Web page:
Reed Magazine Footer
Link to Reed Mag  Home

Natural selection header
Chaw picture
Spider Woman
by Todd Schwartz
Crystal Chaw seems normal enough. But somewhere in her early childhood, something went terribly wrong. As a very little girl, she began to love spiders. Began to keep nasty, creepy spiders in her room — as pets. Kept them in jars, fed them, watched them stare at her with their oh-so-many little eyes—until she began to know what they were thinking, what they were saying to her. Communed with them until, one horrible day, her parents opened the door to find . . . Crystal had Kafka’ed into a giant tarantula!

Okay, so that didn’t happen. But she did, and does, have a passionate and rather unusual fascination for the order Araneae. Unusual, at least, for most two-legged creatures, who would rather have the smallest possible quantity of spiders in their vicinity.

“I’ve always loved them,” Chaw says now, in the glass and slimy-critter-filled confines of the research lab of professor Steve Black, her teacher, guide, and fellow scientist. “I guess it’s because my older brother was terrified of spiders, so I had a tool to use!”

The Reed junior still makes her arachnid-amour pay off: her developmental biology independent project and her senior thesis will explore an area of spider development that no other scientists have studied.

And that, of course, is the great strength of the Reed-style independent project, in the biology department or anywhere on campus: the undergraduate student has the opportunity to do real, meaningful science that would be the stuff of graduate school at most colleges and universities.

“The independent project was, for me, really intense,” Chaw says. “I loved it. It was student-driven, and that’s the way I learn best. I got to work closely with Steve [Black], which was great, and the project led directly to discovering what I want to do for my thesis. It was a lot of hard work, but I was just so excited to study spiders!” Bear in mind that this is a woman whose eyes light up when she explains that “if people and spiders were proportionate in size, we’d be dead!”

Spiders are, of course, extraordinary creatures, somewhere between miniature space aliens and eight-legged cans of insecticide. Some stalk and hunt like leopards, and most spin webs far stronger, fiber for fiber, than steel. They wear their skeletons on the outside like knights in armor. They drift long distances on the wind, carried by elegant strands of silk. A few produce toxins that can injure or kill you; most simply keep the local insect population at bay. Right now there are more of them in your house than you would believe.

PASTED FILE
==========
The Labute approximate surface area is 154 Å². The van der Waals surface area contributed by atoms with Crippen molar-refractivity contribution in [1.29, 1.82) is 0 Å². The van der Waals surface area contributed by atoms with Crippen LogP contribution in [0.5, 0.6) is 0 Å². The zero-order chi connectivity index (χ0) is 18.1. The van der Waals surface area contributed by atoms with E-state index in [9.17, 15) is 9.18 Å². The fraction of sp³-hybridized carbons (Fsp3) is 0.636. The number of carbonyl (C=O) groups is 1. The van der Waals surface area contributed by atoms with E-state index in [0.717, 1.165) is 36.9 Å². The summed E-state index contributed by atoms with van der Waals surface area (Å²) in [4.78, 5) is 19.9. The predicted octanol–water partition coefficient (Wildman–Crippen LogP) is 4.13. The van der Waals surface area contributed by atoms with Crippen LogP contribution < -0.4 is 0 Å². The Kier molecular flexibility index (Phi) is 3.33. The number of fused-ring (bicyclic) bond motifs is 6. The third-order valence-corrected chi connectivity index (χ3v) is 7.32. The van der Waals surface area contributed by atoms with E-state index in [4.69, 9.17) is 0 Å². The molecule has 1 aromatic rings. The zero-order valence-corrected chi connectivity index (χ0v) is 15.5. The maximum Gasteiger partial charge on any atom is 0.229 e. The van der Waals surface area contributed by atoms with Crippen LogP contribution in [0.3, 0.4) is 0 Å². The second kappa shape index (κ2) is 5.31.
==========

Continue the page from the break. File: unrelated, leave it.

And, it turns out, from a developmental biology perspective, spiders do something that no other animal does: a little trick called germ band inversion.

The end product of very early embryonic development is the production of the germ band, meaning that the part of the embryo that is going to make the central nervous system and muscles appears at one end of the egg as an elongated band—the “germ” of these critical organ systems. Then it gets strange. In spider embryos, the germ band splits down the middle, each half migrates around the horn, as it were, and both halves end up on the other side of the spherical egg. Go figure. The two halves rejoin, connect and fuse into the “definitive” germ band, forming the little leggies and all the rest. To the casual, non-spider observer, it seems like a completely unnecessary and complicating bit of developmental business. Chaw would love to find out how it happens.

In one of her two independent projects (in the other, she ran wolf spiders through a maze) Chaw attempted to learn if a gene important to fly development and segmentation had a similar pattern of expression in spiders, as the two species likely have a common ancestor. The findings? One, that you need a lot of time and patience to do good science; and two, that spider eggs are not very cooperative.

Among their many mind-bending capabilities, you see, spiders lay eggs that have an inner and outer shell, layers of wax and protein designed to let gases pass in and out, but not liquid. It took Chaw months of systematic work to figure out the chemical conditions that would allow her to see the cells and their contents.

Chaw and Microscope“No one has studied the mechanisms underlying this dramatic and complex movement of cells,” says Black. “Crystal hopes to learn whether the motive force for this morphogenesis comes from the germ band cells themselves or from the other cells in the embryo. For example, other cells could attach and pull apart the germ band. It’s a fascinating, original study.”

One that the very independent Chaw will continue soon, right after she finishes rampaging across campus, attacking defenseless Reedies with her eight hideous feet and giant spider jaws. Or not. End of Article

Back to Natural Selections main article

Reed Magazine Footer
Link to Reed Mag  Home